(Pablo Martinez Monsivais / The Associated Press) (Pablo Martinez Monsivais/Associated Press)

There’s a small universe of people who’ve ever heard of Aereo. There’s an even smaller universe of people who appreciate what was at stake in today’s Supreme Court ruling that essentially guts the company’s business strategy. As Mother Jones titled a post on the matter: “The Supreme Court Just Decided an Internet Case No One Understands.

For the record, the court ruled against Aereo’s model of picking up signals from broadcasters and streaming them to subscribers without paying retransmission fees.

Even though the ruling is a big deal primarily for TV-media-Internet nerds, hey, this is late June at the Supreme Court. Time for Supreme Court journalists to compete against the clock for commodity news!

Per tradition, the Supreme Court starts announcing its rulings at 10:00 a.m. sharp. A scramble ensues, as reporters tear through the documents in search of pivotal signposts, all in the hopes of generating a headline lickety-split. Last year, in a landmark gay marriage case, that process took just seconds.

In today’s proceedings, Justice Stephen Breyer announced the Aereo decision after another case. Once he got to the Internet start-up, the race was on.

According to Bloomberg News, it surfaced a headline on its terminals at 10:08 a.m. Killer competition came from the much-admired SCOTUSBlog. Though this outfit may not be able to get press credentials for its people, it’s not because it can’t do quick turnaround on the news.

SCOTUSBlog had the goods at 10:09:

Ruling time at the Supreme Court is Greg Stohr. He’s the high court correspondent from Bloomberg News, and for two straight years, the Erik Wemple Blog has been writing about his heroics in beating the field on the Obamacare decision (2012) and the gay marriage rulings (2013), an event for which he had prepared 18 ledes.

Stohr’s quick work — that 10:08 headline — fed into a Bloomberg TV report that aired at 10:09:14 a.m., according to the Erik Wemple Blog’s TV monitoring service. Here’s how Bloomberg TV looked just six seconds after announcing the breaking news:


Where’s the chyron, Bloomberg TV? And can’t we get some better visuals for a story involving retransmission fees? Maybe not.

Now for a look at the rest of the field.

10:11: Wall Street Journal surfaces a reference to the decision on its Web site, according to spokesperson Colleen Schwartz.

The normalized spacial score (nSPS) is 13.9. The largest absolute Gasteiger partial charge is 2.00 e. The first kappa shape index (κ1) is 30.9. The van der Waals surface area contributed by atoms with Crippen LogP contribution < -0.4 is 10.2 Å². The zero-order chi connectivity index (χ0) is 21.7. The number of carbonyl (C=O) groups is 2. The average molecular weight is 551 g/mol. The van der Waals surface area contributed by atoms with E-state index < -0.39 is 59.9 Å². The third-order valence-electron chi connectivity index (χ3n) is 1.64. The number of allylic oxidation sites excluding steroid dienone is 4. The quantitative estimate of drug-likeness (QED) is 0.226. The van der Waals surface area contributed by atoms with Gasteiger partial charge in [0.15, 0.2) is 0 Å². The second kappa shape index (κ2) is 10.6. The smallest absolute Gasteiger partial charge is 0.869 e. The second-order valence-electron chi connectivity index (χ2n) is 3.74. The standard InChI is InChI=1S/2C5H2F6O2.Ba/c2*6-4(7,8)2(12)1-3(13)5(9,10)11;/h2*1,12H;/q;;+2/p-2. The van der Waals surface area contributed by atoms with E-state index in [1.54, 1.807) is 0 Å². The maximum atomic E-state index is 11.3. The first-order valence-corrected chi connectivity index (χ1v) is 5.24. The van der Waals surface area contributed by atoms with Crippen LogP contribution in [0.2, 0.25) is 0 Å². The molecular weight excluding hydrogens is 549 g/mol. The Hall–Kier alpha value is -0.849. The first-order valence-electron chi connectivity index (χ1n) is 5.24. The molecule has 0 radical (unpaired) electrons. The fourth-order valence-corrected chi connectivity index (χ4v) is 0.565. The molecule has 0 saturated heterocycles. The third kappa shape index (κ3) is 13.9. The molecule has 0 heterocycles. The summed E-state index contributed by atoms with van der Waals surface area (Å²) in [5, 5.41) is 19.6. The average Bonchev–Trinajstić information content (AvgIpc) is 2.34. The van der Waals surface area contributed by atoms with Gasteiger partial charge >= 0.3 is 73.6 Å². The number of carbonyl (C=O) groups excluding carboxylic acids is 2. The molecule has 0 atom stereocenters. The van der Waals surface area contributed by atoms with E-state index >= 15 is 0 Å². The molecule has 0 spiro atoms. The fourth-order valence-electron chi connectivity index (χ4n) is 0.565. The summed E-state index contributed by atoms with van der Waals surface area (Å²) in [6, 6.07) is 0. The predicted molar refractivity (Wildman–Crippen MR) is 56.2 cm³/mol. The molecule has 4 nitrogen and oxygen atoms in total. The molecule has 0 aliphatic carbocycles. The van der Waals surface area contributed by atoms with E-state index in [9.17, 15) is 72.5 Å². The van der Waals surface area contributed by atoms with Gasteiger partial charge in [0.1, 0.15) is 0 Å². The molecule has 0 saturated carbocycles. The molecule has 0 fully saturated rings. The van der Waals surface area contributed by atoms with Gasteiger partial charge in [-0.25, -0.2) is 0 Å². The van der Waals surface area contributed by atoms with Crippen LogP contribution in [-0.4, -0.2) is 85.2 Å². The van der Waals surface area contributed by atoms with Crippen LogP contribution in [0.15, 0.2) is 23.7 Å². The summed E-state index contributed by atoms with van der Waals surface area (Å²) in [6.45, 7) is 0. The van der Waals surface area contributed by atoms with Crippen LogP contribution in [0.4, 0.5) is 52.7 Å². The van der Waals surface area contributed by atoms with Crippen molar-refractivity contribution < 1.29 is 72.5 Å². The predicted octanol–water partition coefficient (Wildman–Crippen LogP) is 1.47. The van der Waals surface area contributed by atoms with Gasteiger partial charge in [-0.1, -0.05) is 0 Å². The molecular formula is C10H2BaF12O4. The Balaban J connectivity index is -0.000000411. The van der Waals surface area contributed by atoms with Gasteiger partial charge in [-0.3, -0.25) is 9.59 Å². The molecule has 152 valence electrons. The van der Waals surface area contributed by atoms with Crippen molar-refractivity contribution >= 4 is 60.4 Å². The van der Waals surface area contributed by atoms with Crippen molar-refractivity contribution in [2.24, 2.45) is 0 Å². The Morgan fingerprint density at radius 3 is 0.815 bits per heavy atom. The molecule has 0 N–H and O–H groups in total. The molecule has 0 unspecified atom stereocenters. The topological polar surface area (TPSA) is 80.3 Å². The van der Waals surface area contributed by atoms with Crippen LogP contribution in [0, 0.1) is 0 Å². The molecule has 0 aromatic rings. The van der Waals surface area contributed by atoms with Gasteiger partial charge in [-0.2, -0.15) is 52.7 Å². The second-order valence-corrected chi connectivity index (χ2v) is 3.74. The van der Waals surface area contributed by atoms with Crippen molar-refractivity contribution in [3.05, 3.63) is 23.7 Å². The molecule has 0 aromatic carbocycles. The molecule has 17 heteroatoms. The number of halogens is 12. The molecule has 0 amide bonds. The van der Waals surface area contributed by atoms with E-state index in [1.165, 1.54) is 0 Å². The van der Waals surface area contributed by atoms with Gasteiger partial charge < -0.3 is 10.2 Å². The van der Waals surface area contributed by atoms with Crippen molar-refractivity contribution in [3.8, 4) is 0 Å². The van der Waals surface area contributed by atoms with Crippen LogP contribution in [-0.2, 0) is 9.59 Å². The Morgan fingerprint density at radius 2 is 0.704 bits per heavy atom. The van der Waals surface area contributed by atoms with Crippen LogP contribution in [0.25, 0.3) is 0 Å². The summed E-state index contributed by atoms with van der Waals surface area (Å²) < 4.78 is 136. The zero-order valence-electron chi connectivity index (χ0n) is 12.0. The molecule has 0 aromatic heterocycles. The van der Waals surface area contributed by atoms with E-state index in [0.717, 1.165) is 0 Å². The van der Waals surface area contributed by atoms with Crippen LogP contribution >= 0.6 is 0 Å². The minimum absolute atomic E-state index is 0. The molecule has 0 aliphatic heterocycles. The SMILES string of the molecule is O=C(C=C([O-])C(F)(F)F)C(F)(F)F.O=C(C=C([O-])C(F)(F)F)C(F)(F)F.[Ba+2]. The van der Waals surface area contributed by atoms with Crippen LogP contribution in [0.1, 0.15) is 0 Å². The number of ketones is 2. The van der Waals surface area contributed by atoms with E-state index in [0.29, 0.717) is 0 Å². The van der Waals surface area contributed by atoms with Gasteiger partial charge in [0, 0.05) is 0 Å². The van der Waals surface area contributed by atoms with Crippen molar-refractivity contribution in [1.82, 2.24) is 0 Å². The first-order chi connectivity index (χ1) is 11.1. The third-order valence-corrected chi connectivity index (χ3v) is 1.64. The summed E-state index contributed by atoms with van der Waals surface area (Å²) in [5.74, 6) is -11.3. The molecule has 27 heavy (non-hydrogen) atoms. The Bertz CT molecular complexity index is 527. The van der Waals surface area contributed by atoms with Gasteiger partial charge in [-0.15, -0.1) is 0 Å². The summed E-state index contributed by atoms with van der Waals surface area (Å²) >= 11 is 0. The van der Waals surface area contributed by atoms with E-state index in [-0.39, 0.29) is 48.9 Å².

10:11:25: CNBC reports the news, citing SCOTUSblog:


10:15 a.m.: USA Today publishes its breaking-news piece on the ruling. Politics editor Paul Singer tells the Erik Wemple Blog that reporter Richard Wolf and editor Linda Kauss have taken to “building B-matter” for these rulings “so that they can publish full stories very quickly.” Further, Singer says the paper content management system, which dates to September 2012, is geared to be “much quicker to publish than the old system, which was really designed more for print purposes.”

10:16: The Associated Press issues this alert: “WASHINGTON (AP) — Supreme Court rules against Internet startup Aereo in copyright fight with broadcasters.”

10:20 a.m.: Fox News broadcasts the news.


10:22: The New York Times publishes its breaking-news story.

10:23: CNN jumps in via a three-way discussion with anchor Carol Costello, media correspondent Brian Stelter and legal analyst Jeffrey Toobin.


Fans of grievous media error may recall that CNN in 2012 botched the Supreme Court’s ruling in the Obamacare case, advising viewers that the Affordable Care Act’s individual mandate was toast, when in fact it was constitutionally healthy. CNN being CNN, everyone reacted with extensive scolding and tweeting seeded with glee. For the following year’s gay marriage ruling, the network proceeded with caution, allowing its competitors to break the news. That policy appears to be in effect to this day, though CNN wouldn’t have faced a viewer upheaval if it had waited even longer to broadcast this abstruse bit of news.

Our sturdy, cable-news-divided Republic will survive if it has to wait a few additional minutes to find out the fate of a streaming service. Yet the filing times of news outlets on Supreme Court decisions fascinate this blog because the playing field is so level. When news breaks on other institutions — say, a senator retires or a company declares bankruptcy — reporters can get an early jump one way or the other. At the high court, everyone sets out from the same starting line. It’s journalism meets track and field, and the winners feel equally jubilant.